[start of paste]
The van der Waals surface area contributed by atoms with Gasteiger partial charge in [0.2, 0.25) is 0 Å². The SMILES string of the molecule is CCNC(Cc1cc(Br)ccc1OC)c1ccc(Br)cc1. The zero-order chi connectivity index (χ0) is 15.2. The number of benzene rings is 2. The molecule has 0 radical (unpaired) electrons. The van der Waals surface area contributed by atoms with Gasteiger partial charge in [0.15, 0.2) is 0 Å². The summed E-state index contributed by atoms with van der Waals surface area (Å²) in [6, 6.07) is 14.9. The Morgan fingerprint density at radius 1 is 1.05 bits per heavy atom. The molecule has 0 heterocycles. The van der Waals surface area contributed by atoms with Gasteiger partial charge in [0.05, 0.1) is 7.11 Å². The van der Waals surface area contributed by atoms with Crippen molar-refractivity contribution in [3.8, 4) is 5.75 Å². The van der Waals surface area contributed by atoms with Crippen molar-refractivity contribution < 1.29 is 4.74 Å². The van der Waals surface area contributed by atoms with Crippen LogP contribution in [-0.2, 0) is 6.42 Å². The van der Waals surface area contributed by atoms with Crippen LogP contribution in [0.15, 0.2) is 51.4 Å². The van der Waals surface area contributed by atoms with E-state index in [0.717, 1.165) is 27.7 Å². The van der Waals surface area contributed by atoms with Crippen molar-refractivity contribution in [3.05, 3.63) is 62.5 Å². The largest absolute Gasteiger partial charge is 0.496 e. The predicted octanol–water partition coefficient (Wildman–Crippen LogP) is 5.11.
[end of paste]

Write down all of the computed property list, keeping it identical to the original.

The van der Waals surface area contributed by atoms with Gasteiger partial charge in [0.2, 0.25) is 0 Å². The SMILES string of the molecule is CCNC(Cc1cc(Br)ccc1OC)c1ccc(Br)cc1. The zero-order chi connectivity index (χ0) is 15.2. The number of benzene rings is 2. The molecule has 0 radical (unpaired) electrons. The van der Waals surface area contributed by atoms with Gasteiger partial charge in [0.15, 0.2) is 0 Å². The summed E-state index contributed by atoms with van der Waals surface area (Å²) in [6, 6.07) is 14.9. The Morgan fingerprint density at radius 1 is 1.05 bits per heavy atom. The molecule has 0 heterocycles. The van der Waals surface area contributed by atoms with Gasteiger partial charge in [0.05, 0.1) is 7.11 Å². The van der Waals surface area contributed by atoms with Crippen molar-refractivity contribution in [3.8, 4) is 5.75 Å². The van der Waals surface area contributed by atoms with Crippen molar-refractivity contribution < 1.29 is 4.74 Å². The van der Waals surface area contributed by atoms with Crippen LogP contribution in [-0.2, 0) is 6.42 Å². The van der Waals surface area contributed by atoms with Crippen LogP contribution in [0.15, 0.2) is 51.4 Å². The van der Waals surface area contributed by atoms with E-state index in [0.717, 1.165) is 27.7 Å². The van der Waals surface area contributed by atoms with Crippen molar-refractivity contribution in [3.05, 3.63) is 62.5 Å². The largest absolute Gasteiger partial charge is 0.496 e. The predicted octanol–water partition coefficient (Wildman–Crippen LogP) is 5.11.